"With respect to adult participants, the general rule is that releases from liability for injuries caused by negligent acts arising in the context of recreational activities are enforceable." 57A Am. Jur. 2d Negligence § 65 (2004). The agreement that Morrison signed stated as a separate paragraph: "The undersigned has read and voluntarily signs this release and waiver of liability and indemnity agreement. The undersigned further agrees that no oral representations, statements or inducements apart from the foregoing agreement have been made." Morrison has not demonstrated a genuine issue of material fact showing that there was an obvious disadvantage in bargaining power sufficient to relieve him of the provisions of the hold harmless agreement that he signed.
Did the District Court Err in Ruling that the Hold Harmless Agreement Was Valid and that It Applied to the Cause of Action Alleged in the Complaint?
Morrison contends that the hold harmless agreement is invalid because it is overly broad and is ineffective to bar his claim because it does not clearly identify the conduct that caused his injuries. "Interpretation of unambiguous language in a contract is an issue of law." McDevitt v. Sportsman's Warehouse, Inc., 151 Idaho 280, 283, 255 P.3d 1166, 1169 (2011).
The agreement is entitled "Release / Hold Harmless / Indemnity / Assumption of Risk Agreement," and it states as follows:
Release: The undersigned, in consideration of being permitted to participate in the Northwest Nazarene University Challenge Course Adventure Program, for educational purposes does irrevocably, personally and for his or her heirs, assigns and legal representatives, release and waive any and all past, present or future claims, demands, and causes of action which the undersigned now has or may in the future have against Northwest Nazarene University, its members, directors, administrators, representatives, officers, agents, employees, and assigns, and each of them (hereinafter jointly and severally referred to as "Releasees"), for any and all past, present or future loss of or damage to property, and/or bodily injury, including death, however caused, resulting from, arising out of or in any way connected with his/her participation in or use of the Northwest Nazarene University Challenge Course Adventure Program.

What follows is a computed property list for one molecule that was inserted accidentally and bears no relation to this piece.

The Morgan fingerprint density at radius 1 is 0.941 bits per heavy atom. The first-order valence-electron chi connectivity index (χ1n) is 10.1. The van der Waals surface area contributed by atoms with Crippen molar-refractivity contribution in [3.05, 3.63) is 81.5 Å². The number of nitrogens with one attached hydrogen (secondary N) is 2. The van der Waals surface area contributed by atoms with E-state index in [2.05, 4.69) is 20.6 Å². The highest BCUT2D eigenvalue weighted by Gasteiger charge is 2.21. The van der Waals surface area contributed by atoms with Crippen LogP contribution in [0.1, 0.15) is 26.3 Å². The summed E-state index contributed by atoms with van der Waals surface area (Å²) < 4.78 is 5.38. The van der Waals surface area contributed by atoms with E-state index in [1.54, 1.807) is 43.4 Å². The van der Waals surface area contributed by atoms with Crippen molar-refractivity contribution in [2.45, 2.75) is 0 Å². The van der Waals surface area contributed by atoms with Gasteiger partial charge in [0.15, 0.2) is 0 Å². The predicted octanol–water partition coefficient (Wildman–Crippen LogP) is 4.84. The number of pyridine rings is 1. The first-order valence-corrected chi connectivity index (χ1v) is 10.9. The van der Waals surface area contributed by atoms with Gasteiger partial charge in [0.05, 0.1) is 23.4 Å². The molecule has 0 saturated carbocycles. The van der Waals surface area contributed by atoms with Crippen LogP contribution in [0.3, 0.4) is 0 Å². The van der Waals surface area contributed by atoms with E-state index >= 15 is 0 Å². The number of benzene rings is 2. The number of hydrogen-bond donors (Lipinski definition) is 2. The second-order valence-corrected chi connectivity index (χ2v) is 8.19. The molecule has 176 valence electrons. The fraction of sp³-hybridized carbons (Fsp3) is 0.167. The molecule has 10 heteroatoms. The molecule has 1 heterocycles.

Hold Harmless/Indemnity: The undersigned agrees to defend, indemnify and hold harmless the Releasees and each of them from any loss, liability, damage or cost she/he might incur due to her/his participation in or use of the Northwest Nazarene University Challenge Course Adventure Program whether caused by the negligence of the Releasees or otherwise. The undersigned further covenants not to cause any action at law or in equity to be brought or permit such to be brought in his or her behalf, either directly or indirectly, on account of loss or damage to property and/or bodily injury, including death, against the Releasees, resulting from, or arising out of, or in any way connected with any claims, demands, and causes of action which now or in the future may be asserted against the Releasees arising out of or by reason of said course described above, including any injury, loss or damage that might occur at any place in connection therewith.